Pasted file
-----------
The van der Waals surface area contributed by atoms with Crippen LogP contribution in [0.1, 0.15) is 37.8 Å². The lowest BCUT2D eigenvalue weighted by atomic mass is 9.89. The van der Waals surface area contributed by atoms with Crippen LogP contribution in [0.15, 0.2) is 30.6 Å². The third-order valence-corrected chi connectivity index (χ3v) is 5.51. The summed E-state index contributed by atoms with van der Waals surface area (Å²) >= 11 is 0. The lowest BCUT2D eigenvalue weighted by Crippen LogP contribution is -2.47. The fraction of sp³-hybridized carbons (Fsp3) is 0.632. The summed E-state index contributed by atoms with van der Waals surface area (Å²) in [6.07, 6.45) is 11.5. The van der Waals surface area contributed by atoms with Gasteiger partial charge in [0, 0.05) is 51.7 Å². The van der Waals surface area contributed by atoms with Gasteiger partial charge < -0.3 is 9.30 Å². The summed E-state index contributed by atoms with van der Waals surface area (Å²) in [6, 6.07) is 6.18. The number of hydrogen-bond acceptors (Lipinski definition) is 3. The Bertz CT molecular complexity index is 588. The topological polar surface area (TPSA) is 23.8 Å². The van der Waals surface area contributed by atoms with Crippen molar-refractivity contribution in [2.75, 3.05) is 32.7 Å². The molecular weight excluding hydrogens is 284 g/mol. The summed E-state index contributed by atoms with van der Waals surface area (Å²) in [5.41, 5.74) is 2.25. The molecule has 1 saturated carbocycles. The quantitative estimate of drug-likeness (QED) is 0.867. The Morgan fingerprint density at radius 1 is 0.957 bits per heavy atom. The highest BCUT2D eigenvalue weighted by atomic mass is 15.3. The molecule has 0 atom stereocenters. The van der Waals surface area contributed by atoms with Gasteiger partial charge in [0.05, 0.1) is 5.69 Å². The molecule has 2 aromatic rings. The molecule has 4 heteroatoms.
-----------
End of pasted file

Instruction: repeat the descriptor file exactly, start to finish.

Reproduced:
The van der Waals surface area contributed by atoms with Crippen LogP contribution in [0.1, 0.15) is 37.8 Å². The lowest BCUT2D eigenvalue weighted by atomic mass is 9.89. The van der Waals surface area contributed by atoms with Crippen LogP contribution in [0.15, 0.2) is 30.6 Å². The third-order valence-corrected chi connectivity index (χ3v) is 5.51. The summed E-state index contributed by atoms with van der Waals surface area (Å²) >= 11 is 0. The lowest BCUT2D eigenvalue weighted by Crippen LogP contribution is -2.47. The fraction of sp³-hybridized carbons (Fsp3) is 0.632. The summed E-state index contributed by atoms with van der Waals surface area (Å²) in [6.07, 6.45) is 11.5. The van der Waals surface area contributed by atoms with Gasteiger partial charge in [0, 0.05) is 51.7 Å². The van der Waals surface area contributed by atoms with Gasteiger partial charge < -0.3 is 9.30 Å². The summed E-state index contributed by atoms with van der Waals surface area (Å²) in [6, 6.07) is 6.18. The number of hydrogen-bond acceptors (Lipinski definition) is 3. The Bertz CT molecular complexity index is 588. The topological polar surface area (TPSA) is 23.8 Å². The van der Waals surface area contributed by atoms with Crippen molar-refractivity contribution in [2.75, 3.05) is 32.7 Å². The molecular weight excluding hydrogens is 284 g/mol. The summed E-state index contributed by atoms with van der Waals surface area (Å²) in [5.41, 5.74) is 2.25. The molecule has 1 saturated carbocycles. The quantitative estimate of drug-likeness (QED) is 0.867. The Morgan fingerprint density at radius 1 is 0.957 bits per heavy atom. The highest BCUT2D eigenvalue weighted by atomic mass is 15.3. The molecule has 0 atom stereocenters. The van der Waals surface area contributed by atoms with Gasteiger partial charge in [0.05, 0.1) is 5.69 Å². The molecule has 2 aromatic rings. The molecule has 4 heteroatoms.